Where to get it: People who want to turn to dietary sources of zinc should consider foods such as oysters and pumpkin seeds, which are known to be rich in zinc. Other zinc-rich foods include most types of meat products, beans, nuts, whole grains, and many other seeds.

woman smiling looking back - Copyright – Stock Photo / Register Mark Iodine

Why you need it: Iodine was one of the first minerals recognized as essential to human health. It has been known to prevent and treat various thyroid issues, such as enlargement of the thyroid gland, which is important since hypothyroidism and iodine deficiency are associated with a higher incidence of breast cancer. There is also evidence of a link between low thyroid function and fibrocystic breast disease (FBD). This mineral strongly influences nutrient metabolism, detoxification, nerve and muscle function, nail, hair, skin and tooth condition, and has a profound impact on physical and mental development. It is especially important for women who are pregnant to monitor both their iodine levels as well as levels in their babies in order to prevent certain developmental problems.

Where to get it: In addition to supplementation, various foods provide the body with healthy levels of iodine, including most types of seafood, seaweeds such as kelp, clams, lobsters, oysters, and sardines. It is essential to monitor your intake of some seafood, however, as you may also put yourself at risk of consuming too much mercury.

Selenium

Why you need it: Selenium is also important for optimum health, as it is reported to mimic the action of insulin. Studies have shown that selenium effectively stimulates glucose uptake and regulates metabolic processes including glycolysis [glucose conversion that ultimately yields energy in the form of ATP], gluconeogenesis [which helps keep blood glucose from dropping too low] and fatty acid synthesis, among other key functions. Selenium also plays a role in reducing the oxidative stress associated with diabetes, which can help reduce the risk of developing the potential side effects of diabetes such as neuropathy, retinopathy and cataracts. Selenium deficiency can result in a number of functional disorders, including skeletal muscle dysfunction, cardiac dysfunction and pancreatic degeneration. Selenium acts as an antioxidant against free radicals that damage DNA and is often included with vitamins C and E to help fight against cancer, heart disease and even aging.

Where to get it: Natural food sources high in selenium include cereals, Brazil nuts, legumes, beef, chicken, eggs, and cheese.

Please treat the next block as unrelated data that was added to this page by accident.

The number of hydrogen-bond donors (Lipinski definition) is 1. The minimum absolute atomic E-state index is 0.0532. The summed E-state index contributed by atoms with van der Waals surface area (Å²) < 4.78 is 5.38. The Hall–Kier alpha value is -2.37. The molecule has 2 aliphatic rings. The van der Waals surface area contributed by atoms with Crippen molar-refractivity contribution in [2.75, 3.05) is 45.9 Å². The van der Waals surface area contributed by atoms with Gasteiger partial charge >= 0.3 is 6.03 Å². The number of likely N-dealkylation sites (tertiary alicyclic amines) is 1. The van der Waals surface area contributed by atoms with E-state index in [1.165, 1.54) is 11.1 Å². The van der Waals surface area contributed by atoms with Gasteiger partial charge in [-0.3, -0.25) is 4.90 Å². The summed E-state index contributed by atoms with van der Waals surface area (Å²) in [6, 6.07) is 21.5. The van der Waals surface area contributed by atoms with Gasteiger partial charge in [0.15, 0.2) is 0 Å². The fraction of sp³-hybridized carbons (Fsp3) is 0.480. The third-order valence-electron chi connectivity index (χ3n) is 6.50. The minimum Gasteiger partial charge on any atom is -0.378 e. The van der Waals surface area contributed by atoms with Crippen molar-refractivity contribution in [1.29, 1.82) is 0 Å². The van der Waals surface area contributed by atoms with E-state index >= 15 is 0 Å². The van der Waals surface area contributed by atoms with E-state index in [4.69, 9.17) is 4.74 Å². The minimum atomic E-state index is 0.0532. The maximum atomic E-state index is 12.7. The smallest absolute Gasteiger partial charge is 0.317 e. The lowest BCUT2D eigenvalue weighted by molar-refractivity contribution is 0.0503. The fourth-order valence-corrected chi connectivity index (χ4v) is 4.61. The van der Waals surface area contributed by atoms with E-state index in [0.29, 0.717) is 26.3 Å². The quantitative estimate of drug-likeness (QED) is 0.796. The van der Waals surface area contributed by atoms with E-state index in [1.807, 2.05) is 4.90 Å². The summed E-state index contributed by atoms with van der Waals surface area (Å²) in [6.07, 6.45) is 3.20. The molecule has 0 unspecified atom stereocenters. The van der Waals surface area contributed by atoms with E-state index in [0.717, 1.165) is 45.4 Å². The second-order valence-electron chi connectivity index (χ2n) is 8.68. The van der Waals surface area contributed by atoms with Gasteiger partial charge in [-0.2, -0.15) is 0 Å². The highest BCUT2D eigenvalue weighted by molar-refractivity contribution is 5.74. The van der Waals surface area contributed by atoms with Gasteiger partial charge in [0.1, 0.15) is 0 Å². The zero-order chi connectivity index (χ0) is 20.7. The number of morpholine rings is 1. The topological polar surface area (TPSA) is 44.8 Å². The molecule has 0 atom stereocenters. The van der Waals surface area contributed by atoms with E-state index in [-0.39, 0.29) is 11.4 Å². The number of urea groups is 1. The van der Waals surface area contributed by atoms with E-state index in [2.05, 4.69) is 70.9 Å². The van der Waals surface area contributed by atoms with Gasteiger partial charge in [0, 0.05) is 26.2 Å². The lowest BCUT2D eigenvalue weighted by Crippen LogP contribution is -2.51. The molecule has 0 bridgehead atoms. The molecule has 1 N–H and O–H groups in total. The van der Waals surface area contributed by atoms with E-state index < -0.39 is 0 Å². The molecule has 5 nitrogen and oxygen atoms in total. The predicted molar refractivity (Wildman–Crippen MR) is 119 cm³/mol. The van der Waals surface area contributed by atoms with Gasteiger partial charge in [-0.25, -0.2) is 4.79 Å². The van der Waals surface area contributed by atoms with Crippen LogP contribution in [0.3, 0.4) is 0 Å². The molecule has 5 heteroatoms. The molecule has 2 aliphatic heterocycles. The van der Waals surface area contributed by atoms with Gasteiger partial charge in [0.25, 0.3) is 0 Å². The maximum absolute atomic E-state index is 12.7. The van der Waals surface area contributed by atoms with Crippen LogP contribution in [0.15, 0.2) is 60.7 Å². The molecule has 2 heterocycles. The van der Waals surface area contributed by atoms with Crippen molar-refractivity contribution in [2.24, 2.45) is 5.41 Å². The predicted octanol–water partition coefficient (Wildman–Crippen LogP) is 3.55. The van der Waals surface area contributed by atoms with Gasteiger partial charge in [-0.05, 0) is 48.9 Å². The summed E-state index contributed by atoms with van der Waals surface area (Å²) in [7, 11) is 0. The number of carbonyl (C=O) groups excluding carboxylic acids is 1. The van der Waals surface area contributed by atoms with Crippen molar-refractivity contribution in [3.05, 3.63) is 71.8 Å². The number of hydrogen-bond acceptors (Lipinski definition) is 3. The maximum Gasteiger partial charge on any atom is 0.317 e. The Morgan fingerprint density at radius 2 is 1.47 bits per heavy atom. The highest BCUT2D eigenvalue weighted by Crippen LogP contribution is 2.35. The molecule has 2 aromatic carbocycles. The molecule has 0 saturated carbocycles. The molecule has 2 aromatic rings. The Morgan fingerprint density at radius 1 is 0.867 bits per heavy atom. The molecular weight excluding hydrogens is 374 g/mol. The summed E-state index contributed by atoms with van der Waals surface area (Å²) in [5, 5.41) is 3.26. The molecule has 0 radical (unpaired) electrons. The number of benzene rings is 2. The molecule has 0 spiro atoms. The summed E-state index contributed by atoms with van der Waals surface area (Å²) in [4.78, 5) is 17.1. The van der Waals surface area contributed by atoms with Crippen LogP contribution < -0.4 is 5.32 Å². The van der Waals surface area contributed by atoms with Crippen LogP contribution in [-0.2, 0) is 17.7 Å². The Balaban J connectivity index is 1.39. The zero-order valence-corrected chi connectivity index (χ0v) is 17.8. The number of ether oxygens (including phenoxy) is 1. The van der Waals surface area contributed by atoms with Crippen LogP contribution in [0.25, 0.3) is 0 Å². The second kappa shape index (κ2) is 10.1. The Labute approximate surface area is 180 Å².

Complete nutrition is a must for optimal health, so it is crucial to supply the body with sufficient amounts of nutrients by eating a wide variety of vitamin- and mineral-rich foods. While supplementation is an option, the best and most bioavailable form of any mineral is always in its natural food form. If you do choose mineral supplementation, be sure to get a brand that is made from natural food-based sources of minerals rather than synthetic ones. A diet based on mineral- and nutrient-rich whole foods is linked with increased antioxidant activity, improved digestion, healthy inflammation response, healthy glucose metabolism, healthier lipid profiles and increased immune activity, among other benefits. Talk to your doctor for more information.


Minerals That Matter: The Big 6 for Women

avocados - Copyright – Stock Photo / Register Mark
Magnesium
oranges - Copyright – Stock Photo / Register Mark
Calcium
mixed beans - Copyright – Stock Photo / Register Mark
Iron
Key Functions
Energy metabolism, protein synthesis, bone health, muscle and nerve function.

Food Sources
Leafy green vegetables, seaweed or green algae, avocados, nuts, beans, raw chocolate, and grains such as brown rice and millet.

RDA for Adult Women
(Age 19 and older)*

Age 19-30: 310 mg
Age 31+: 320 mg
Key Functions
Healthy muscle function, nerve transmission, intracellular signaling, and hormonal secretion; support and structure of bones and teeth.

Food Sources
Dairy products; nondairy sources (preferable) include sea vegetables, Chinese cabbage, kale and broccoli, as well as foods, juices, drinks and cereals fortified with calcium.

RDA for Adult Women
(Age 19 and older)*

Age 19-50: 1,000 mg
Age 51+: 1,200 mg
Key Functions
Part of the protein hemoglobin, which carries oxygen in the body; also found in the protein myoglobin, which makes oxygen available for muscle contractions.

Food Sources
Red meats, fish and poultry, lentils, beans, black strap molasses, dried apricots, raisins.

RDA for Adult Women
(Age 19 and older)*

Age 19-50: 18 mg
Age 51+: 8 mg
 
oysters - Copyright – Stock Photo / Register Mark
Zinc
sardines - Copyright – Stock Photo / Register Mark
Iodine
brazil nuts - Copyright – Stock Photo / Register Mark
Selenium
Key Functions
Strengthens immune system, increases white blood cell count, helps regulate hormones; supports absorption of calcium.

Food Sources
Oysters, pumpkin and many other seeds, most meat products, beans, nuts, whole grains.

RDA for Adult Women
(Age 19 and older)*

Age 19+: 8 mg
Pregnant: 11 mg
Lactating: 12 mg
Key Functions
Strongly influences nutrient metabolism, detoxification, nerve and muscle function, nail, hair, skin and tooth condition and mental development.

Food Sources
Seafood, seaweeds such as kelp; clams, lobsters, oysters, and sardines.

RDA for Adult Women
(Age 19 and older)*

Age 19+: 150 mcg
Pregnant: 220 mcg
Lactating: 290 mcg
Key Functions
Stimulates glucose uptake and regulates metabolic processes including fatty acid synthesis; acts as an antioxidant against free radicals.

Food Sources
Cereals, Brazil nuts, legumes, beef, chicken, eggs, and cheese.

RDA for Adult Women
(Age 19 and older)*

Age 19+: 55 µg
Pregnant: 60 µg
Lactating: 70 µg
*Source: National Institutes of Health, Office of Dietary Supplements. Dietary Supplements Fact Sheets.

IsaAc Eliaz, MD, LAc, MS, has been practicing integrative, holistic medicine for more than 25 years. He is the medical director of Amitabha Medical Clinic and Healing Center in Sebastopol, Calif., where integrative health practitioners work with patients to treat cancer and other chronic illness. Learn more at www.dreliaz.org.